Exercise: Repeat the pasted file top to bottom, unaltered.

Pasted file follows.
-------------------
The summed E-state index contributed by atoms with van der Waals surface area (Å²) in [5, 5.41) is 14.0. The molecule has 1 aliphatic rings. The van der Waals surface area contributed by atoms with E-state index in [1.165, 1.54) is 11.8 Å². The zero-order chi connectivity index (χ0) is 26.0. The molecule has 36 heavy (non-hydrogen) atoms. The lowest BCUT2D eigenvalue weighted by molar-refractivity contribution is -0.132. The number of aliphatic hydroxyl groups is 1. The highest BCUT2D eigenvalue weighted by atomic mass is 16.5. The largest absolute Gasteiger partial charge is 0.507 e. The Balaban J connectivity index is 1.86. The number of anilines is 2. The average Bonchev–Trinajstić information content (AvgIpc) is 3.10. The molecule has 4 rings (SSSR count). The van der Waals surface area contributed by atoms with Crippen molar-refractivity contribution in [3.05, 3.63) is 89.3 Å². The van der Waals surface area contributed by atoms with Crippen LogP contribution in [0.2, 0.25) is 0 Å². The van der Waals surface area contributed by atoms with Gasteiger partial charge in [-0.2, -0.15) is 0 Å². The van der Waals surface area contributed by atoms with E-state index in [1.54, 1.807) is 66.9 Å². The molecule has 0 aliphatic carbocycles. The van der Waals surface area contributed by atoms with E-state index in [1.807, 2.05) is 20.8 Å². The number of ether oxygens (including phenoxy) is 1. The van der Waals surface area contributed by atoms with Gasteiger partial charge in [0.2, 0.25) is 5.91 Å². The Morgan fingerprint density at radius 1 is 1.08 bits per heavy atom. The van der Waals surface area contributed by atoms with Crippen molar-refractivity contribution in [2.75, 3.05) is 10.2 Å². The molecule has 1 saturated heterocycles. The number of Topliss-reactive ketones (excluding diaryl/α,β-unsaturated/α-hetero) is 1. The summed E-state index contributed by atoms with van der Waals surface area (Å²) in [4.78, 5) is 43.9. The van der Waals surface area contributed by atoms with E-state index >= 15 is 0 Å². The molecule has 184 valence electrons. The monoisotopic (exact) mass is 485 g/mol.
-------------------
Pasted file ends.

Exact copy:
The summed E-state index contributed by atoms with van der Waals surface area (Å²) in [5, 5.41) is 14.0. The molecule has 1 aliphatic rings. The van der Waals surface area contributed by atoms with E-state index in [1.165, 1.54) is 11.8 Å². The zero-order chi connectivity index (χ0) is 26.0. The molecule has 36 heavy (non-hydrogen) atoms. The lowest BCUT2D eigenvalue weighted by molar-refractivity contribution is -0.132. The number of aliphatic hydroxyl groups is 1. The highest BCUT2D eigenvalue weighted by atomic mass is 16.5. The largest absolute Gasteiger partial charge is 0.507 e. The Balaban J connectivity index is 1.86. The number of anilines is 2. The average Bonchev–Trinajstić information content (AvgIpc) is 3.10. The molecule has 4 rings (SSSR count). The van der Waals surface area contributed by atoms with Crippen molar-refractivity contribution in [3.05, 3.63) is 89.3 Å². The van der Waals surface area contributed by atoms with Crippen LogP contribution in [0.2, 0.25) is 0 Å². The van der Waals surface area contributed by atoms with Gasteiger partial charge in [-0.2, -0.15) is 0 Å². The van der Waals surface area contributed by atoms with E-state index in [1.54, 1.807) is 66.9 Å². The molecule has 0 aliphatic carbocycles. The van der Waals surface area contributed by atoms with E-state index in [1.807, 2.05) is 20.8 Å². The number of ether oxygens (including phenoxy) is 1. The van der Waals surface area contributed by atoms with Gasteiger partial charge in [0.2, 0.25) is 5.91 Å². The Morgan fingerprint density at radius 1 is 1.08 bits per heavy atom. The van der Waals surface area contributed by atoms with Crippen molar-refractivity contribution in [2.75, 3.05) is 10.2 Å². The molecule has 1 saturated heterocycles. The number of Topliss-reactive ketones (excluding diaryl/α,β-unsaturated/α-hetero) is 1. The summed E-state index contributed by atoms with van der Waals surface area (Å²) in [4.78, 5) is 43.9. The van der Waals surface area contributed by atoms with E-state index >= 15 is 0 Å². The molecule has 184 valence electrons. The monoisotopic (exact) mass is 485 g/mol.